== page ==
Alan B. Levan, chairman and CEO of Fort Lauderdale-based BBX Capital Corp., may be near the end of a five-year legal fight with the U.S. Securities and Exchange Commission over the company’s public disclosures of loan quality when it owned BankAtlantic.
But the legal issues haven’t kept BBX from investing in multiple real estate projects in South Florida and elsewhere since the sale of BankAtlantic in 2012 – the same year the SEC charged Levan and BBX with violations of securities laws in a lawsuit.
“We are doing business with high-quality developers on excellent sites,” Levan told The Real Deal. “The advantage of being in the banking business is knowing who the good guys are. Those are the people we chose to be our partners.”
Among its projects, BBX is working on a two-phase townhouse development in Pembroke Pines called Centra Falls with Harry Posen, a former executive of Minto Communities. “We provided some seed capital as an investor in that project,” Levan said. He described Posen as a “good guy with a world of experience … He’s just an expert at what he does.”
When BankAtlantic was sold, Levan said BBX took out and held onto the doubtful loans and foreclosed properties that had been on BankAtlantic’s books. “What we kept was what everyone called the junk. But … it turned out to be gold,” he said.
BBX has since purchased some properties for development and has acquired others by foreclosing on loans that BankAtlantic originated.
In 2014, for example, BBX acquired 114 acres of land in Hialeah now known as the Bonterra development by foreclosing on a loan to a company headed by home builder Sergio Pino, Levan said. BBX subsequently sold a third of the land to Lennar Corp., the Miami-based home builder, and put the rest of the land into housing development ventures with two partners, Coral Gables-based Codina-Carr Company and Boca Raton-based Altman Development.
BBX collected $11.5 million of cash distributions last year from its home-building joint venture with Codina-Carr, called CC Bonterra, according to an annual report that publicly-held BBX filed this month with the SEC.
BBX also disclosed in its annual report that it collected $3.7 million in distributions last year from its investment in Altis at Kendall Square, a 321-unit apartment in Kendall developed by Altman Development. Altman sold the property in December.
“We financed the land for Altman Development, and when Joel [Altman] was ready to build that, we wanted to participate [as an investor] in that project,” Levan said. “So, we put a portion of our land into the development. Altman did a great job in building that and selling it.”
Outside South Florida, BBX has been developing 37 acres near the Mall at Millenia in Orlando. The company acquired the land by foreclosing on a loan that BankAtlantic had originated. BBX sold part of the land to Costco, which has opened a store on its site. BBX also entered a joint venture with Fort Lauderdale-based Stiles Corp. to develop a 300,000-square-foot shopping center on another site within the 37-acre property. BBX is part of a joint venture to build apartments there, too.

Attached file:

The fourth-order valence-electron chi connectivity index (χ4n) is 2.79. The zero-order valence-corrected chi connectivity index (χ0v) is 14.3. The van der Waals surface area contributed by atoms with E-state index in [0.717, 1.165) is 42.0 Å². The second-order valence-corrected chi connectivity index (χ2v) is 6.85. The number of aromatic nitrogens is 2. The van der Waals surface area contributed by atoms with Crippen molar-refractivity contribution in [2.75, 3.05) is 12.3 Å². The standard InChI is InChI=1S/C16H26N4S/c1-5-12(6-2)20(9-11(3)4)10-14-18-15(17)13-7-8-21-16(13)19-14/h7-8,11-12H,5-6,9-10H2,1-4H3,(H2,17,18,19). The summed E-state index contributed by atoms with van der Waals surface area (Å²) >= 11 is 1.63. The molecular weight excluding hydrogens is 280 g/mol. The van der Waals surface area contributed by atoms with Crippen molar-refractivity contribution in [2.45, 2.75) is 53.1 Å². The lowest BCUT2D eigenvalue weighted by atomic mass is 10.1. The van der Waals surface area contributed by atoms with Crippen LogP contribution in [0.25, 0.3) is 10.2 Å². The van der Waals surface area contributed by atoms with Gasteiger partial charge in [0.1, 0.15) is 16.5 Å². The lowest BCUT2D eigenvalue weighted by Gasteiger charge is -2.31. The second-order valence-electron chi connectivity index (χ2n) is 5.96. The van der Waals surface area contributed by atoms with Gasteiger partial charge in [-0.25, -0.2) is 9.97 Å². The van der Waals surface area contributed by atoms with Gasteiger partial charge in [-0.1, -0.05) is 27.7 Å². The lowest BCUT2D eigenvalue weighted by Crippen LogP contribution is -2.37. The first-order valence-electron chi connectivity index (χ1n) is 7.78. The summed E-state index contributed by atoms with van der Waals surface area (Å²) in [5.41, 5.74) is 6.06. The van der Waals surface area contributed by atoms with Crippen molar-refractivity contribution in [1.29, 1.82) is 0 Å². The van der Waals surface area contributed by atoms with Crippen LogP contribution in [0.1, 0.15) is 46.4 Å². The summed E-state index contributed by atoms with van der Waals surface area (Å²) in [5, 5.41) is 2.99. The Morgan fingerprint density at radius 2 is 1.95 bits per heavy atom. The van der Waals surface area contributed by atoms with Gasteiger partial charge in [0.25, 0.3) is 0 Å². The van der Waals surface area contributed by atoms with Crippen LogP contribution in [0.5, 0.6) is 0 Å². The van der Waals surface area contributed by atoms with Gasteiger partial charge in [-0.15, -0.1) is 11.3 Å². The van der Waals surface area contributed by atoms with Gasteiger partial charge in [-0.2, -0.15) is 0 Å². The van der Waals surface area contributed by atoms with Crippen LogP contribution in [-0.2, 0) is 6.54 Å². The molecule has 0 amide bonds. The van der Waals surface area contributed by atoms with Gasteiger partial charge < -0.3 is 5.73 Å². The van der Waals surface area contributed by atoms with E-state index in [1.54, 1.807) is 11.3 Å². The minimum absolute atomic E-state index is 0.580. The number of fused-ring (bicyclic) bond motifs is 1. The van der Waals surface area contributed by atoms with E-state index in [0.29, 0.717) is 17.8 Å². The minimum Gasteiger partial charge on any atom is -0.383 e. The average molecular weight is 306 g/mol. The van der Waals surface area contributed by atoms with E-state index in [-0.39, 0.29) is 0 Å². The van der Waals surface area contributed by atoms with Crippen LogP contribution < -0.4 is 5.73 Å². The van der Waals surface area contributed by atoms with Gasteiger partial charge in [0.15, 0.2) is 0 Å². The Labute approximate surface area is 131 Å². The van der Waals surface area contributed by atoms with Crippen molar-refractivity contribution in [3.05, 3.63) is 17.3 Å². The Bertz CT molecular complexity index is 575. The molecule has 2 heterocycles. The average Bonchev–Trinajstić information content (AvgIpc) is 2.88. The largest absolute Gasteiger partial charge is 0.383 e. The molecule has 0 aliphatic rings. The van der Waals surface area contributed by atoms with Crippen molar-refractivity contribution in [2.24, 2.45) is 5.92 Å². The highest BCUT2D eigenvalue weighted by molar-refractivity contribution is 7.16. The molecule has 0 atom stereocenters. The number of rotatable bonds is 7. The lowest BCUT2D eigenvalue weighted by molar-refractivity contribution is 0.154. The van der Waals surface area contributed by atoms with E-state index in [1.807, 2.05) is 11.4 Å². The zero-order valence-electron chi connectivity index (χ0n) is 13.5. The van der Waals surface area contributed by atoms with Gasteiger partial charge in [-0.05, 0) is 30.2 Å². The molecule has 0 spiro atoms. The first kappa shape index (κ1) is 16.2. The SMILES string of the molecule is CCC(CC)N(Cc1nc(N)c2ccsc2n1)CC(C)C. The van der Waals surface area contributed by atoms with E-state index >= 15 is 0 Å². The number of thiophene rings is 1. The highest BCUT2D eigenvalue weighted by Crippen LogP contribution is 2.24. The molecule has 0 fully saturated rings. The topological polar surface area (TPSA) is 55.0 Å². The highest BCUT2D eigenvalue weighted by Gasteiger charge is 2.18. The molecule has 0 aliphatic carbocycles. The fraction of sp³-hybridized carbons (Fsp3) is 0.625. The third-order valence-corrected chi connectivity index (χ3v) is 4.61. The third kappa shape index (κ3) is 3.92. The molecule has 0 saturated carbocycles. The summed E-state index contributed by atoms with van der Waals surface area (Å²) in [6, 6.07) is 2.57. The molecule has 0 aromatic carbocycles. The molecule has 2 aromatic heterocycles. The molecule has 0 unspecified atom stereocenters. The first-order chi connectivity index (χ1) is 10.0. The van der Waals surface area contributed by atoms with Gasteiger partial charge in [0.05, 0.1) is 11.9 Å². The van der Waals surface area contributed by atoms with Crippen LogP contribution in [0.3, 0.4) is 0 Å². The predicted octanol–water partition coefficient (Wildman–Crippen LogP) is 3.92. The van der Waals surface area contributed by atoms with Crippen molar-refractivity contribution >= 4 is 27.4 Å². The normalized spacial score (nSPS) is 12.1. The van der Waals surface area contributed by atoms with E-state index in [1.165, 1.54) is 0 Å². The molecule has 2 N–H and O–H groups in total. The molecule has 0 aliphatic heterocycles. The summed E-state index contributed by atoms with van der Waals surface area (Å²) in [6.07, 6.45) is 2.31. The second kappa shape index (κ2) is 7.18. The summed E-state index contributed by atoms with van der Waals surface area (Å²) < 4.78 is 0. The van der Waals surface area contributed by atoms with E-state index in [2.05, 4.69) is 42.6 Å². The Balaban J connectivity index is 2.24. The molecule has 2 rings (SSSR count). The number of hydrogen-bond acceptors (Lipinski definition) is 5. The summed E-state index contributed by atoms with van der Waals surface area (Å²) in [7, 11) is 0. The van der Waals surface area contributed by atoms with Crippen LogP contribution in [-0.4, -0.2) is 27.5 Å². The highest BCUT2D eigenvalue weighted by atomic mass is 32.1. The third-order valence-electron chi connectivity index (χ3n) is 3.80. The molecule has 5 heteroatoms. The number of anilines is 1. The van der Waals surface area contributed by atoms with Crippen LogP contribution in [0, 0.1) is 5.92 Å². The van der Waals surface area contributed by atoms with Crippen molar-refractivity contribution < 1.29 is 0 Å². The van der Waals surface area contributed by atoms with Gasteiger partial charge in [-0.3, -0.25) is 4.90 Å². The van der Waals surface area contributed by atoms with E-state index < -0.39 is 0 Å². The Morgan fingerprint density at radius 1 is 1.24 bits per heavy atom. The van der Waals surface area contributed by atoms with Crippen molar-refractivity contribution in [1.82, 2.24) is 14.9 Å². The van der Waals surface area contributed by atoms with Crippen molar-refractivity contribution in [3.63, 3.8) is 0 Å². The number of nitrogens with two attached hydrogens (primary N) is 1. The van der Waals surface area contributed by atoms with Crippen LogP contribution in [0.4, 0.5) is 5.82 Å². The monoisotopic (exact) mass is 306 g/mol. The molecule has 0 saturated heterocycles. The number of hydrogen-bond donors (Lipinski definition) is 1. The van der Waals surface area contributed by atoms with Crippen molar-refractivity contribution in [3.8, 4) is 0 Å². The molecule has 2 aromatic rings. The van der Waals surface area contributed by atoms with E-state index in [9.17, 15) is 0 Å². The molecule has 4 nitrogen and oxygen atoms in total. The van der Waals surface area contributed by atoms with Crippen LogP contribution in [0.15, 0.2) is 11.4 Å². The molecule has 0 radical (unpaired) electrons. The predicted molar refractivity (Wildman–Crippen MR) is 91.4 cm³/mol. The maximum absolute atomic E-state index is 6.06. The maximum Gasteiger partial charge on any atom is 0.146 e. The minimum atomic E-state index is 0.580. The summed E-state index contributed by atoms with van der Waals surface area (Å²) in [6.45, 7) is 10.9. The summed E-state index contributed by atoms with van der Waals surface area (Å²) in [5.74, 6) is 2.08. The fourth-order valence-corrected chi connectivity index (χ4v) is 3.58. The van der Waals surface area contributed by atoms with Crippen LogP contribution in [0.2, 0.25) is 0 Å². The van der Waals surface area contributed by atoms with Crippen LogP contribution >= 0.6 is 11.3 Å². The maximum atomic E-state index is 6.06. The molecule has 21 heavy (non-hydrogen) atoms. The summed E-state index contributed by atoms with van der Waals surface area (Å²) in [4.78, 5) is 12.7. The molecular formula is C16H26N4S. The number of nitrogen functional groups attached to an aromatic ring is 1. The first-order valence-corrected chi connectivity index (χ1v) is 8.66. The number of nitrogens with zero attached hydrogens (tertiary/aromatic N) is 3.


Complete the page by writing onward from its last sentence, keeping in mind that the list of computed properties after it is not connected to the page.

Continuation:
BBX and Stiles also are partners in a project to sell developable land at PGA Station, a mixed-use development in Palm Beach Gardens. They have a contract to sell part of the land to a hotel developer, a deal expected to close by mid-year, Levan said.
A second federal trial by jury pitting the SEC against Levan and BBX will start next week. The judge in the first trial told the jury that Levan lied about the quality of BankAtlantic’s loan portfolio during a conference call with stock analysts. The judge ordered Levan to pay a $1.3 million fine and BBX to pay a $4.5 million fine. He also banned Levan from serving as an officer or director of BBX or any other public company for two years.
But the fines were rescinded, and Levan rejoined BBX as chairman and CEO, after he and the company successfully appealed the trial judge’s partial summary judgment that Levan lied during the July 2007 conference call.
The Eleventh Circuit Court of Appeals ruled that the trial judge should have allowed the jury to decide for itself whether Levan lied in a three-sentence statement during the conference call.
So, another jury trial is scheduled to start Monday – more than five years after the federal agency sued the executive and his company in January 2012 for allegedly violating securities laws in disclosures of loan quality.
Eric Bustillo, the regional SEC director in Miami, declined to comment on the upcoming trial: “I don’t comment on pending litigation,” he said.
The focus of the second trial will be Levan’s three-sentence statement during the July 2007 conference call, Gene Stearns, Levan’s attorney, told TRD.
Stearns said the jury in the first trial rejected the SEC’s allegations that BankAtlantic made false statements about the quality of its loans in written documents filed with the SEC.
Stearns also said Levan simply summarized these written disclosures in his three-sentence statement during the July 2007 conference call.
“The judge told the jury that he found before the trial that the three sentences were false and misleading. They [the jurors] had to accept that. We lost that issue, of course. We won everything else,” Stearns said. “We’re going back [to court] because we have to try that part of the case we didn’t win the first time, even though we won everything else.”